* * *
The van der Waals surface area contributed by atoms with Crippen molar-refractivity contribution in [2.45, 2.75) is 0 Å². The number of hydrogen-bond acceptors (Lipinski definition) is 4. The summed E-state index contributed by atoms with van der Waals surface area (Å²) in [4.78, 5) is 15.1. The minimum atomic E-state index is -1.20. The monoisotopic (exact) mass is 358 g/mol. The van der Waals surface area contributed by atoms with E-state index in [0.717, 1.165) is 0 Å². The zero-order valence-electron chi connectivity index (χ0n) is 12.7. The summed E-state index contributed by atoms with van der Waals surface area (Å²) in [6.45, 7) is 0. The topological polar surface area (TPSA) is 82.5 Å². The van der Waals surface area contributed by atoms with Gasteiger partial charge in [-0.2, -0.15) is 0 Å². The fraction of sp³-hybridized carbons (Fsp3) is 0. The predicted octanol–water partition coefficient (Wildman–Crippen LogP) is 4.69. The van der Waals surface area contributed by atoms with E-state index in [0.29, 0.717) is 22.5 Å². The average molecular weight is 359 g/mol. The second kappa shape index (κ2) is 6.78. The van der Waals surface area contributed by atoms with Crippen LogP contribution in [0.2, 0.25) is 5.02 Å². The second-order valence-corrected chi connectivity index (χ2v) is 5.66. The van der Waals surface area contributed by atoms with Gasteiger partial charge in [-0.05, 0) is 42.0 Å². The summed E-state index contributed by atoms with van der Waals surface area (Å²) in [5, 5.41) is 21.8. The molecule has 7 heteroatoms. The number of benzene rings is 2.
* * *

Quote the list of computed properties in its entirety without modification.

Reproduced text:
The van der Waals surface area contributed by atoms with Crippen molar-refractivity contribution in [2.45, 2.75) is 0 Å². The number of hydrogen-bond acceptors (Lipinski definition) is 4. The summed E-state index contributed by atoms with van der Waals surface area (Å²) in [4.78, 5) is 15.1. The minimum atomic E-state index is -1.20. The monoisotopic (exact) mass is 358 g/mol. The van der Waals surface area contributed by atoms with E-state index in [0.717, 1.165) is 0 Å². The zero-order valence-electron chi connectivity index (χ0n) is 12.7. The summed E-state index contributed by atoms with van der Waals surface area (Å²) in [6.45, 7) is 0. The topological polar surface area (TPSA) is 82.5 Å². The van der Waals surface area contributed by atoms with Gasteiger partial charge in [-0.2, -0.15) is 0 Å². The fraction of sp³-hybridized carbons (Fsp3) is 0. The predicted octanol–water partition coefficient (Wildman–Crippen LogP) is 4.69. The van der Waals surface area contributed by atoms with E-state index in [0.29, 0.717) is 22.5 Å². The average molecular weight is 359 g/mol. The second kappa shape index (κ2) is 6.78. The van der Waals surface area contributed by atoms with Crippen LogP contribution in [0.2, 0.25) is 5.02 Å². The second-order valence-corrected chi connectivity index (χ2v) is 5.66. The van der Waals surface area contributed by atoms with Gasteiger partial charge in [-0.05, 0) is 42.0 Å². The summed E-state index contributed by atoms with van der Waals surface area (Å²) in [5, 5.41) is 21.8. The molecule has 7 heteroatoms. The number of benzene rings is 2.